BCALA Literary Award Winner - 2004 (Fiction; Sponsored by the Black Caucus of the American Library Association)
Patricia Stephens Due fought for justice during the height of the Civil Rights era, surrendering her freedom to ensure that the rights of others might someday be protected.Patricia's daughter, Tananarive, grew up deeply enmeshed in the values of a family committed to making right whatever they saw as wrong. Together, they have written a paean to the movement—its struggles, its nameless foot-soldiers, and its achievements—and an incisive examination of the future of justice in this country.
In 1960, when she was a student at Florida A&M University, Patricia and her sister Priscilla were part of the movement’s landmark “jail-in,” the first time during the student sit-in movement when protestors served their time rather than paying a fine. She and her sister, and three FAMU students, spent forty-nine days behind bars rather than pay for the “crime” of sitting at a Woolworth lunch counter. Thus began a lifelong commitment to human rights. Patricia and her husband, civil rights lawyer John Due, worked tirelessly with many of the movement’s greatest figures throughout the sixties to bring about change, particularly in the Deep Southern state of Florida.
Freedom in the Family chronicles these years with historical accuracy and compelling narrative. Featuring interviews with civil rights leaders like Black Panther Stokely Carmichael (later known as Kwame Ture) and ordinary citizens whose heroism has been largely unknown, this is a sweeping, multivoiced account of the battle for civil rights in America. It also reveals those leaders’ potentially controversial feelings about the current state of America, a country where police brutality and crippling disparities for blacks and whites in health care, education, employment, and criminal justice continue to plague the Black community.
Of interest to students of African-American Studies, Civil Rights, and Women's Studies.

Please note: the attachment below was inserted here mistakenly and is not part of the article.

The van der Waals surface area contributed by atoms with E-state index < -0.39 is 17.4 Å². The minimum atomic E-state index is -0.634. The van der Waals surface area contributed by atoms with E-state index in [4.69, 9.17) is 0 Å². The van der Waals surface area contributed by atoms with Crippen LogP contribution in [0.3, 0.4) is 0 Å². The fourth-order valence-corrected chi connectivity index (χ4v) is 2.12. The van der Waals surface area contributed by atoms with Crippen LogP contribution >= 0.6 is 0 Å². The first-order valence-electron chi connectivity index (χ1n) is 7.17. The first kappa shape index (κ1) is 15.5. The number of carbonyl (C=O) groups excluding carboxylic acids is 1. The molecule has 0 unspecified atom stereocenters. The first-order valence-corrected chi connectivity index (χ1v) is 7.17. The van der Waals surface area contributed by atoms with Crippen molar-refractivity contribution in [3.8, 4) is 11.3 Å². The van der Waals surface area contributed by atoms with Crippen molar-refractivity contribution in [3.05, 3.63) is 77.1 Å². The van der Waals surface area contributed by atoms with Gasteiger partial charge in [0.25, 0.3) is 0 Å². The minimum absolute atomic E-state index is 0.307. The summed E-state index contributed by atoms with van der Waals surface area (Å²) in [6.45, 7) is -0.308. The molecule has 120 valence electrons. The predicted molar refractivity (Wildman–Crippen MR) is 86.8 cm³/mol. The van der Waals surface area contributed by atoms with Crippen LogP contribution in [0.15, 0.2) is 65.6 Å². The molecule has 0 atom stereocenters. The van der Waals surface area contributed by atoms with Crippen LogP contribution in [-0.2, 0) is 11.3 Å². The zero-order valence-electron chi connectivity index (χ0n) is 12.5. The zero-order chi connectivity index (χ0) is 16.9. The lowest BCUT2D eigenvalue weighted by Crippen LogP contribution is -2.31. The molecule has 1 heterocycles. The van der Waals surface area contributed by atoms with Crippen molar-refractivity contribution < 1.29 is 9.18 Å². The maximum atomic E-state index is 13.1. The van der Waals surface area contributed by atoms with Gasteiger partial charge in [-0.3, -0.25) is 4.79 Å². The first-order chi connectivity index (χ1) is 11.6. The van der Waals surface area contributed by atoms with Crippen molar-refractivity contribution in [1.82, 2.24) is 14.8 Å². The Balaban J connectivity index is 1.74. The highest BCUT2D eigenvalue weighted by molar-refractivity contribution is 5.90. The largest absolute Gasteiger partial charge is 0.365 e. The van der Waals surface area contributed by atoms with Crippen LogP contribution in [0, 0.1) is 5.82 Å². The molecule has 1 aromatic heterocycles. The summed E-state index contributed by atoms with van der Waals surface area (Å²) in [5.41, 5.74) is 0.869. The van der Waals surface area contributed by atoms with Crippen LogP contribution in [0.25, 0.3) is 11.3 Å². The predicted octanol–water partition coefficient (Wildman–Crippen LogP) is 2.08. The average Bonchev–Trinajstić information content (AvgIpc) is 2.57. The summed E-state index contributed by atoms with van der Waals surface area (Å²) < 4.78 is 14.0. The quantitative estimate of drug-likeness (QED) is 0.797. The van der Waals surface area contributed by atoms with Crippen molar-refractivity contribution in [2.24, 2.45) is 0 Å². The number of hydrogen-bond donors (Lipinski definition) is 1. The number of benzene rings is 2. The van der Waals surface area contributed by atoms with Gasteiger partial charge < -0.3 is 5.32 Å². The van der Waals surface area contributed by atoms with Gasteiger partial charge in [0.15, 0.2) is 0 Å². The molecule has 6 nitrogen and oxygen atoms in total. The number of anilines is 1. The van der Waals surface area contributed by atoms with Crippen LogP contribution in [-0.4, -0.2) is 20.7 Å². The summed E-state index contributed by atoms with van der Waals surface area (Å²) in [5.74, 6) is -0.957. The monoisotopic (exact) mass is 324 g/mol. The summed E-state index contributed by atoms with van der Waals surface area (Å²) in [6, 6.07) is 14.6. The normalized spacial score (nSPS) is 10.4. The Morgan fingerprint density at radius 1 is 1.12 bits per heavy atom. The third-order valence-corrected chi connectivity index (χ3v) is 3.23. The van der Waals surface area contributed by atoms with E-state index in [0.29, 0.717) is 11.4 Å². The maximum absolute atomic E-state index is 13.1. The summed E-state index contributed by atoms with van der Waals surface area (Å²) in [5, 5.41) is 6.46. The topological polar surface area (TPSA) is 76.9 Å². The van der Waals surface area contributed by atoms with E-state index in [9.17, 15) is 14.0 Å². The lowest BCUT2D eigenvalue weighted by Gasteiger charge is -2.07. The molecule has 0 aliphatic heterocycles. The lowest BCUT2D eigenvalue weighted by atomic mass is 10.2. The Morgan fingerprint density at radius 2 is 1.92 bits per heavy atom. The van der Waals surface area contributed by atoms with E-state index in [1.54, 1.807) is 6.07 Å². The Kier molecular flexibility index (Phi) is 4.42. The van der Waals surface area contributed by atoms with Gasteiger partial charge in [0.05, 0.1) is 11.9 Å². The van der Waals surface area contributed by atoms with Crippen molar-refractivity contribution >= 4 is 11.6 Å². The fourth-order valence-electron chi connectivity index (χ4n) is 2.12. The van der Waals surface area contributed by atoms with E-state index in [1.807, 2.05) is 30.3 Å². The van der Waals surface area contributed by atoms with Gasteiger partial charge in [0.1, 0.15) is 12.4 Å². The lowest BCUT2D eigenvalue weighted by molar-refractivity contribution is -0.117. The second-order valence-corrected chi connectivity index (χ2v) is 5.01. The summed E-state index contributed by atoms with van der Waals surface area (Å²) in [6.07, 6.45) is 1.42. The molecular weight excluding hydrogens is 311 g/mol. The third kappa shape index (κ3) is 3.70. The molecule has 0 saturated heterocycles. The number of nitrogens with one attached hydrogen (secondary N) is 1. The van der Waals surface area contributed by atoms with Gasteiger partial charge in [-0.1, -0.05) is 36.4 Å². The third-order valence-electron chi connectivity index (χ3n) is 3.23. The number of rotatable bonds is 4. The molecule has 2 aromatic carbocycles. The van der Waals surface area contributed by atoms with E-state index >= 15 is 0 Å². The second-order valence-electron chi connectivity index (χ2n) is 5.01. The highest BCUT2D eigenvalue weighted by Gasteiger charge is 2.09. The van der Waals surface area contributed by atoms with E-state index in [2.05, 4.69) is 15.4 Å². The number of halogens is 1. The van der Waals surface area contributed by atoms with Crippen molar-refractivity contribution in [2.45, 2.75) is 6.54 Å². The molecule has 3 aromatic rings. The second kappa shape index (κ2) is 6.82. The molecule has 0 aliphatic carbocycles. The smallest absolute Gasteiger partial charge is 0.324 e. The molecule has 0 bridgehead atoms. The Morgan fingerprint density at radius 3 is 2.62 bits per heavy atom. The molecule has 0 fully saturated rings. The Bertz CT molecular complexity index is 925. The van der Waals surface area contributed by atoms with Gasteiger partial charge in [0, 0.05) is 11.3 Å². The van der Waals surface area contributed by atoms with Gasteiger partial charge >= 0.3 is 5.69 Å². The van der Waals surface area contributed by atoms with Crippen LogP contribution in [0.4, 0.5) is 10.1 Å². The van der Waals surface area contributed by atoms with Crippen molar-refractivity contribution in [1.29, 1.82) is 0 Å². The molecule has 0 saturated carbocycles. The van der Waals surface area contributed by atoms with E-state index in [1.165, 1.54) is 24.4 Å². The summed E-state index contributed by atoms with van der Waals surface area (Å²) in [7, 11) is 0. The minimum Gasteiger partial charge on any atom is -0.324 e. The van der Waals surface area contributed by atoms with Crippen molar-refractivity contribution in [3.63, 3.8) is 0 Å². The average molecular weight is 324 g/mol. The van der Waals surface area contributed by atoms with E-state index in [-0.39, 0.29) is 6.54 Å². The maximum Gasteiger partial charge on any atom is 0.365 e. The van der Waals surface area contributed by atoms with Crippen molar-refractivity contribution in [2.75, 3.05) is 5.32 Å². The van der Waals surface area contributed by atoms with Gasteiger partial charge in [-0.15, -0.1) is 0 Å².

“Freedom in the Family is American history, written by those who lived it. Tense, human, inspirational, and all true, a testament to character and endurance by women who took active roles in the dramatic events that forever changed the face of this nation.”
–EDNA BUCHANAN, Pulitzer Prize-winning author of The Corpse Had a Familiar Face and The Ice Maiden
“An ennobling insider’s look at the civil rights movement. Patricia and Tananarive Due are two of my new heroes.”
–CHARLES JOHNSON, National Book Award-winning author of Middle Passage
Tananarive Due is a former features writer for the Miami Herald. She has written many highly acclaimed novels, including The Black Rose and My Soul to Keep. She received a 2002 American Book Award for her novel The Living Blood. Ms. Due makes her home in Longview, Washington, with her husband, novelist Steven Barnes.
Patricia Stephens Due was a civil rights activist with CORE while attending Florida A&M University. In 1960, based on her nonviolent stand during a landmark “jail-in,” she received the prestigious Gandhi Award. She is married to a civil rights lawyer, has three daughters, and continues to work for change in America. Over the years, she has conducted civil rights workshops and re-enactments for colleges, public schools, civic groups, and churches. She lives in Miami, Florida, with her husband, John Due.